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Muscle activation strategies of people with early-stage Parkinson’s during walking

Authors
  • Keloth, Sana M.1
  • Arjunan, Sridhar P.2
  • Raghav, Sanjay3
  • Kumar, Dinesh Kant1
  • 1 RMIT University,
  • 2 SRM Institute of Science and Technology,
  • 3 Monash Health,
Type
Published Article
Journal
Journal of NeuroEngineering and Rehabilitation
Publisher
Springer (Biomed Central Ltd.)
Publication Date
Sep 08, 2021
Volume
18
Identifiers
DOI: 10.1186/s12984-021-00932-1
PMID: 34496882
PMCID: PMC8425033
Source
PubMed Central
Keywords
Disciplines
  • Research
License
Unknown

Abstract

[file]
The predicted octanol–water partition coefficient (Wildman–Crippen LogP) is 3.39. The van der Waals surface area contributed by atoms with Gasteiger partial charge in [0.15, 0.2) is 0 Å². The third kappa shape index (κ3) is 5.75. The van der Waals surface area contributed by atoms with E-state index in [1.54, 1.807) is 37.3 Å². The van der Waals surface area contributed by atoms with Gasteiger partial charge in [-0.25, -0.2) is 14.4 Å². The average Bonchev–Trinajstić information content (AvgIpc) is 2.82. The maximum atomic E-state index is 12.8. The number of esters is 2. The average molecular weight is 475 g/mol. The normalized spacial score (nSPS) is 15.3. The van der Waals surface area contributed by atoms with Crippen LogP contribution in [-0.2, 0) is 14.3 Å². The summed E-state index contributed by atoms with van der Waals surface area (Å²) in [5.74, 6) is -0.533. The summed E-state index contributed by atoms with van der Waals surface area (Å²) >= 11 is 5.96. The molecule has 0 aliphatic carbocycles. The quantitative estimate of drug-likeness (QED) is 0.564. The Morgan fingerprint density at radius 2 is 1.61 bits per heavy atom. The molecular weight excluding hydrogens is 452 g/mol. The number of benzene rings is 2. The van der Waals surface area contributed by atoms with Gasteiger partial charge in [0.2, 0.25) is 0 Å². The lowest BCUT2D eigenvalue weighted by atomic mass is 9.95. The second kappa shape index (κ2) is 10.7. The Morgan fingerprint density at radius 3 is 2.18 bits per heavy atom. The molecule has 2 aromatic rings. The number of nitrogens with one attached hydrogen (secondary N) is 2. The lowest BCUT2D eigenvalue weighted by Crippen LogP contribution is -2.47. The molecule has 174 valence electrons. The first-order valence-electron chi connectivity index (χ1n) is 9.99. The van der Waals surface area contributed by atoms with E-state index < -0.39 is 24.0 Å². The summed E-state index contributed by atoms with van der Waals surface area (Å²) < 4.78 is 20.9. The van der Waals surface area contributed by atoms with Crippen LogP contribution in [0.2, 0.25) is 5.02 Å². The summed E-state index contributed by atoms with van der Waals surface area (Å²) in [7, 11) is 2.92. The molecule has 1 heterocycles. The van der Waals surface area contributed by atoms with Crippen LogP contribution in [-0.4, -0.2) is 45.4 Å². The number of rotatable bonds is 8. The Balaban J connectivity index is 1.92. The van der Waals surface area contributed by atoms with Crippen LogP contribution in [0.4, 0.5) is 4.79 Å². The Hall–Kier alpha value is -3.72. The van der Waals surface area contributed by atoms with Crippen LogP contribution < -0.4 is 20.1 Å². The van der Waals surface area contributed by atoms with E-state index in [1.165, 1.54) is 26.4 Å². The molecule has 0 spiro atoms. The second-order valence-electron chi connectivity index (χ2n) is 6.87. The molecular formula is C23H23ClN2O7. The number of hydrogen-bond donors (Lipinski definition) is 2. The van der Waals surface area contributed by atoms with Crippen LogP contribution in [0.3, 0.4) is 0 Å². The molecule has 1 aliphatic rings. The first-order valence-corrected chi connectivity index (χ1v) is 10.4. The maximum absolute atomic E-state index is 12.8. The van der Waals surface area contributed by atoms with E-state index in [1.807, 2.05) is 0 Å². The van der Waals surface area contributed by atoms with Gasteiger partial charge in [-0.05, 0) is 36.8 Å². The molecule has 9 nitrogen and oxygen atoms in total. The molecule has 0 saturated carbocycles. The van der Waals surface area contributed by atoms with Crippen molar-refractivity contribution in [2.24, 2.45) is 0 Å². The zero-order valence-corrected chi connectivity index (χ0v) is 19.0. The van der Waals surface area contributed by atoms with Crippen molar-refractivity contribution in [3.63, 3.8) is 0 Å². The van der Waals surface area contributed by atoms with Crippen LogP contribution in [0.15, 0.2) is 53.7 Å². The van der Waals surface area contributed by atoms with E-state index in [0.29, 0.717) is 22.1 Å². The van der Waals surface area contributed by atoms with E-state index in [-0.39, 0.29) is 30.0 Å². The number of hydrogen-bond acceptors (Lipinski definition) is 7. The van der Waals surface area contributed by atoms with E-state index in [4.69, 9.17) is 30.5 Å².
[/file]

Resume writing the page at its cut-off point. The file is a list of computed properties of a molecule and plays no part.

Introduction Some people with Parkinson’s disease (PD) frequently have an unsteady gait with shuffling, reduced strength, and increased rigidity. This study has investigated the difference in the neuromuscular strategies of people with early-stage PD, healthy older adults (HOA) and healthy young adult (HYA) during short-distance walking. Method Surface electromyogram (sEMG) was recorded from tibialis anterior (TA) and medial gastrocnemius (MG) muscles along with the acceleration data from the lower leg from 72 subjects—24 people with early-stage PD, 24 HOA and 24 HYA during short-distance walking on a level surface using wearable sensors. Results There was a significant increase in the co-activation, a reduction in the TA modulation and an increase in the TA-MG lateral asymmetry among the people with PD during a level, straight-line walking. For people with PD, the gait impairment scale was low with an average postural instability and gait disturbance (PIGD) score = 5.29 out of a maximum score of 20. Investigating the single and double support phases of the gait revealed that while the muscle activity and co-activation index (CI) of controls modulated over the gait cycle, this was highly diminished for people with PD. The biggest difference between CI of controls and people with PD was during the double support phase of gait. Discussion The study has shown that people with early-stage PD have high asymmetry, reduced modulation, and higher co-activation. They have reduced muscle activity, ability to inhibit antagonist, and modulate their muscle activities. This has the potential for diagnosis and regular assessment of people with PD to detect gait impairments using wearable sensors.

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